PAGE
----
Negotiating the Terms and ConditionsBuyers' Training
October 10, 2012 — 1,485 views
Negotiating the Terms and Conditions
Every procurement professional understands that they are tasked with reducing the company’s costs to warehouse, manage and finance inventory. It requires the ability to manage vendor relationships and to ensure that the terms and conditions negotiated on contracts protect the company’s and the vendor’s interests. For some, it’s about having a broad vendor base, one that is constantly able to meet the demands of the company’s inventory. For others, it’s about reducing the vendor base and relying upon the best available suppliers to help reduce the company’s costs to warehouse and manage inventory. Regardless of which doctrine your company adopts, it must have some well-defined terms and conditions within its contracts and long-term agreements.
Delivery Requirements: Every contract must have provisions for delivery. However, it’s not about expecting your vendors to meet the exact delivery dates. Instead, it’s about defining a delivery window that the vendor must maintain. If your company operates in a business-to-business (B2B) environment, then that delivery window should stipulate an acceptable time frame where the vendor has several days to deliver a shipment. In addition, the delivery requirements should clearly state a transfer of ownership for vendor and customer.
Pricing: Every contract must stipulate the conditions for providing a price, accepting a price and it must include conditions under which a deviation can occur from the original agreed upon pricing. Within the pricing section of any agreement, companies should clearly define the application of taxes and duties on incoming shipments of raw materials, consumables and finished goods. It should also include stipulations for increases in volumes and their effect on pricing.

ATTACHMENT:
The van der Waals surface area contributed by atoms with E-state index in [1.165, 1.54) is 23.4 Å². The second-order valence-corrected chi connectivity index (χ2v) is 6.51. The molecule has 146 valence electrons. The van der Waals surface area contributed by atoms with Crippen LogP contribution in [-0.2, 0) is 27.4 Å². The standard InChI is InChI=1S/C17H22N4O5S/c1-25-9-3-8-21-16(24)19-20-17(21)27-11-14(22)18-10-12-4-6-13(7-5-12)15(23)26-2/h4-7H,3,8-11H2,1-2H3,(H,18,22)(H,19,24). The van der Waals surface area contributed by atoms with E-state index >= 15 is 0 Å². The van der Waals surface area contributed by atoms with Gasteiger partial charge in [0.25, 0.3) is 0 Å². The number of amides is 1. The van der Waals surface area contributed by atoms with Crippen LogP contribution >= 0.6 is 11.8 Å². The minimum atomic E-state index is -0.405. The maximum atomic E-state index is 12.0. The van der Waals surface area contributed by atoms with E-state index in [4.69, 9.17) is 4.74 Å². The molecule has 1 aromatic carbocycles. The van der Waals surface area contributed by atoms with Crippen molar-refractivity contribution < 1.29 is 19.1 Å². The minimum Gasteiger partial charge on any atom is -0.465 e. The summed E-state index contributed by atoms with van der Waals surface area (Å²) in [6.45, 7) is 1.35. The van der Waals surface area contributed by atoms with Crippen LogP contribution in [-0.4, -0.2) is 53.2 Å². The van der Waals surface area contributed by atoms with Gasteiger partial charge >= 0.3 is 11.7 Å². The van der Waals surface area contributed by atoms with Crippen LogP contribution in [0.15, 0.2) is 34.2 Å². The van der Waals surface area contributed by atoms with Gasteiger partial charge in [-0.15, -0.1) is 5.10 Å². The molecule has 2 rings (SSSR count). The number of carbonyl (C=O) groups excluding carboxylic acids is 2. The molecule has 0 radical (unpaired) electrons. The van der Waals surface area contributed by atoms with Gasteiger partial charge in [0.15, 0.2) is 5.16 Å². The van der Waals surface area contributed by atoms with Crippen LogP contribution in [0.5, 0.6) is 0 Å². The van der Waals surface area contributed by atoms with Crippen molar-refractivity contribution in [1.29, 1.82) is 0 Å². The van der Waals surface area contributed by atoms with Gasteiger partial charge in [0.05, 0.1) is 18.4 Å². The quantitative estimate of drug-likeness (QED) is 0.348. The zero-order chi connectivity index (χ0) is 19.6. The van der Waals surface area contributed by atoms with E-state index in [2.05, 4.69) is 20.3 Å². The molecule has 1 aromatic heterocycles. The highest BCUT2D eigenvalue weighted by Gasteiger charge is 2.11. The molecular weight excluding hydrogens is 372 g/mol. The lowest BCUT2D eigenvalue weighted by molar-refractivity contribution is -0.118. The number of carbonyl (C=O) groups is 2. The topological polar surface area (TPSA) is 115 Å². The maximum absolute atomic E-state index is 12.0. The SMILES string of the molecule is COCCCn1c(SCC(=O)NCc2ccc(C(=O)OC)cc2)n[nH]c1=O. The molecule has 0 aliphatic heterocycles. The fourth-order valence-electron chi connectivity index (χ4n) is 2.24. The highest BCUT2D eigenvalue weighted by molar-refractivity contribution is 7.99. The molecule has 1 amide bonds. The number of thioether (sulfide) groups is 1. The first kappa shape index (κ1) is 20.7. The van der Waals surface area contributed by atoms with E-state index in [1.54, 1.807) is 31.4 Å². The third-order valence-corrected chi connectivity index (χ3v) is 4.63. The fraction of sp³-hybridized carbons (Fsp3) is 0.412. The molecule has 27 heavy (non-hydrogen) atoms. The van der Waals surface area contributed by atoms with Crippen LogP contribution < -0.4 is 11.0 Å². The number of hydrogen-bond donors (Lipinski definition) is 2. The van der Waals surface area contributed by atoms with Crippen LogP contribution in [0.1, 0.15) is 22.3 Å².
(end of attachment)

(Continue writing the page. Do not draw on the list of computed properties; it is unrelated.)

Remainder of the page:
Payment: Every contract must outline provisions for payment of purchase orders or scheduled releases within contracts. Those provisions should clearly define the payment terms, the company’s credit limit and any discount the company can accrue for prompt or early payment of invoices. There should also be provisions concerning how both parties address concerns over pricing, invoices and payment terms.
Specifications: Most importantly, companies should outline their acceptable specifications pertaining to both the product itself and how it is packaged and shipped. Every contract should allow both parties to come to agreement concerning how a delivery is received. Finally, the agreements should also include provisions that account for any change in product revisions.
When looking to define your standard terms and conditions on purchase orders, be sure to define acceptable levels of performance for both you and your vendors. The best enterprises manage their vendors as partners. Both parties must come to an agreement governing how each will be measured in terms of performance. It’s important to make sure your agreements define these expectations for both parties.